Hello again folks, welcome back and thanks as always for visiting the previous posts in this series about a trip round the North of England (and even a brief incursion into Scotland) and if you have not read it from the beginning you can do so here if you like. I realise that I start every post here with more or less the same thanks and it probably sounds like I am “gushing” but, believe me, I genuinely do appreciate it and wish to show that appreciation.
If you read the previous entry you will know that it was not so much a travelogue but rather a fairly amateur essay about the history of Carlisle which is where I had landed the day before and a discourse on the history of hostelling over the last half century. I promise I shall rectify that situation in this post and there is certainly a lot to see so please read on.
I began my day by standing on the step of the hostel and lighting my early morning cigarette which I fully appreciate is idiotic as it is a habit which has contributed greatly to my current medical woes. Don’t have a go at me, I know how stupid it is but having smoked for over 50 years I can only conclude that I am addicted and just do not have the willpower to stop.
After my first illness I was doing quite well and had taken to vaping and smoking, which I know is not ideal but better than where I was and at one point was down to three “proper” cigarettes a day which was not ideal for me but I was holding it together pretty well and it was certainly a lot healthier (a relative term obviously) than what I had done before. Then the Chinese let loose their evil virus on the world, we were all placed under effective house arrest and I just stopped caring, I stopped caring about just about anything to be honest.
Enough of all this and back to my doorstep where a quick look round showed me what a fantastically historic and interesting place Carlisle is although I think it suffers somewhat from being so close to the Lakes with the magnificent scenery, walking etc. This is entirely understandable as it is one of the most beautiful areas of the country but I think Carlisle probably deserves more tourist traffic as I hope to prove.
If I looked to my left I could see the walls of Carlisle Castle, directly in front of me were the beautifully manicured gardens leading to the Tullie House Museum and Art Gallery which was originally housed in a Grade I listed Jacobean House (and still is) and less than a hundred yards to my left was the wonderful gatehouse which is the entrance to the grounds of the cathedral which is where we are going right now. I had considered the other two options but chose the third as it was on my way back into town and I wanted a bit of a look about so shall we go for a walk (or hobble in my case)?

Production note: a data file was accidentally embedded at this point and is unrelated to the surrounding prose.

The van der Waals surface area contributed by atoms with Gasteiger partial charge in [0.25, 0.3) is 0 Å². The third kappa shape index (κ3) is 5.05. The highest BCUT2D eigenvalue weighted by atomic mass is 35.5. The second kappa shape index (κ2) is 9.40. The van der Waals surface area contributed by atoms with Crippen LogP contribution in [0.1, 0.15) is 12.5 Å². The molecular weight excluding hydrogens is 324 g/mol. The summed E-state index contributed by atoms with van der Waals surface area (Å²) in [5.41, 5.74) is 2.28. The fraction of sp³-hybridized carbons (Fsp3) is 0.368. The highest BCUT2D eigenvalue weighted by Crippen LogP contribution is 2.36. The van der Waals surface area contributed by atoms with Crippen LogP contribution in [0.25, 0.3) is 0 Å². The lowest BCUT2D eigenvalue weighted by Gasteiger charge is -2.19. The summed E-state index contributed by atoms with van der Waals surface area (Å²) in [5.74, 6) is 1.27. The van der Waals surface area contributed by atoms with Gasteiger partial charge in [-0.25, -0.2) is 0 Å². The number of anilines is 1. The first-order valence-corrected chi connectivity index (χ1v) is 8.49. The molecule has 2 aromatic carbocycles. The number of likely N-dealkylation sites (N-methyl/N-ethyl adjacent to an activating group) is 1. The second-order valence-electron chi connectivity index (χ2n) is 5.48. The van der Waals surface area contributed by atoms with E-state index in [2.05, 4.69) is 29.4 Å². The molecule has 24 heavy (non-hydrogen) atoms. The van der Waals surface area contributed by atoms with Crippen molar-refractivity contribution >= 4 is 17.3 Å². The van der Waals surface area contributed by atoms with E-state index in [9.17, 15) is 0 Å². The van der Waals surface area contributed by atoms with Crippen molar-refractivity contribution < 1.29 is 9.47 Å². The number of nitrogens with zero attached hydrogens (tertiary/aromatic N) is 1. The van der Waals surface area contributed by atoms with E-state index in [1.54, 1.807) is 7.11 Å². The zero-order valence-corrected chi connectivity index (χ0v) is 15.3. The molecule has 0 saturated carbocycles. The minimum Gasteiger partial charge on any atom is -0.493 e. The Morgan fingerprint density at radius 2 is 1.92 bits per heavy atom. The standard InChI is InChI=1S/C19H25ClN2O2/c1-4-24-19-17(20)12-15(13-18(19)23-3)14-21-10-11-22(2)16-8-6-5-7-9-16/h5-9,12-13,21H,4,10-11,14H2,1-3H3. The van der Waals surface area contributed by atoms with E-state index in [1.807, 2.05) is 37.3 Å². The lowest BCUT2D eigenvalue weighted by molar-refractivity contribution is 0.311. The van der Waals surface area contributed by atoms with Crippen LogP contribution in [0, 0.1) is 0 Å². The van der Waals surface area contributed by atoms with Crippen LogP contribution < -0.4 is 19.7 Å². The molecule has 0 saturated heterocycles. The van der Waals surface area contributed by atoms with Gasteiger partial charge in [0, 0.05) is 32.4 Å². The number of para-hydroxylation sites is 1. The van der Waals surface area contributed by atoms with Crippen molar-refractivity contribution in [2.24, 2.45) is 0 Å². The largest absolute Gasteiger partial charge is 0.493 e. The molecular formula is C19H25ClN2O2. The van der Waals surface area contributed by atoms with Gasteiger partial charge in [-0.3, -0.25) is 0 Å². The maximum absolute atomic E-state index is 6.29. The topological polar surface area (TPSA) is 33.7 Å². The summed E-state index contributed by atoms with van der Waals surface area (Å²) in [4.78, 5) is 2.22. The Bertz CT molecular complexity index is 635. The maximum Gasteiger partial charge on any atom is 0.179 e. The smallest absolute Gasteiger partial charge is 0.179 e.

The gatehouse itself was constructed in 1528 during the reign of Henry VIII and only a few years before his dissolution of the monasteries (about 800 in all) with it’s pillaging of their vast wealth and wanton destruction of their buildings because this site housed not only the Cathedral but also a Priory. We are, however, getting way ahead of ourselves so let’s go back to the beginning and have a look at the history.
The Cathedral was originally begun in 1122 as a community of Canons Regular during the reign of King Henry I, possibly on the site of a previous church although this remains unproven. It is an indication of the fragmentary nature of the Judeo-Christian belief system that this Cathedral would be under the auspices of the Augustinian monastic order whilst there were Dominican and Franciscan monasteries very close by. This may be due to the fact that the Archbishop of Canterbury (head of the Church in England) was associated with that order although it is another oddity that only four Augustinian churches were raised to Cathedral status whilst most went to the Benedictine Order.
Honestly, the workings of the Church never fail to confuse me and the only thing I can say with any degree of certainty is that it was, as far as I can see then as now, concerned predominantly with power, wealth and the ability to control people.
In 1133 Athelwold, an Englishman rather than a Norman invader, became the first prior. The building was refurbished and enlarged in the 13th and 14th centuries and this process was inevitably assisted by the presence of King Edward I who was based there and held Court during his campaign of ruthlessly suppressing the Scots, an action which led to his long-standing nickname of “Hammer of the Scots”. In the 15th and early 16th century there was much refurbishment of the monastic buildings which could have been so much wasted money and energy when King Henry VIII began his Dissolution of the Monasteries in 1536 following his schism with the Church of Rome and the foundation of his own Church of England. Actually, the Cathedral got away relatively lightly as the nearby Franciscan and Dominican priories were done away with but it survived unscathed, replaced by a secular chapter who presumably were seen as no particular threat to the new Church. This situation continues to this day.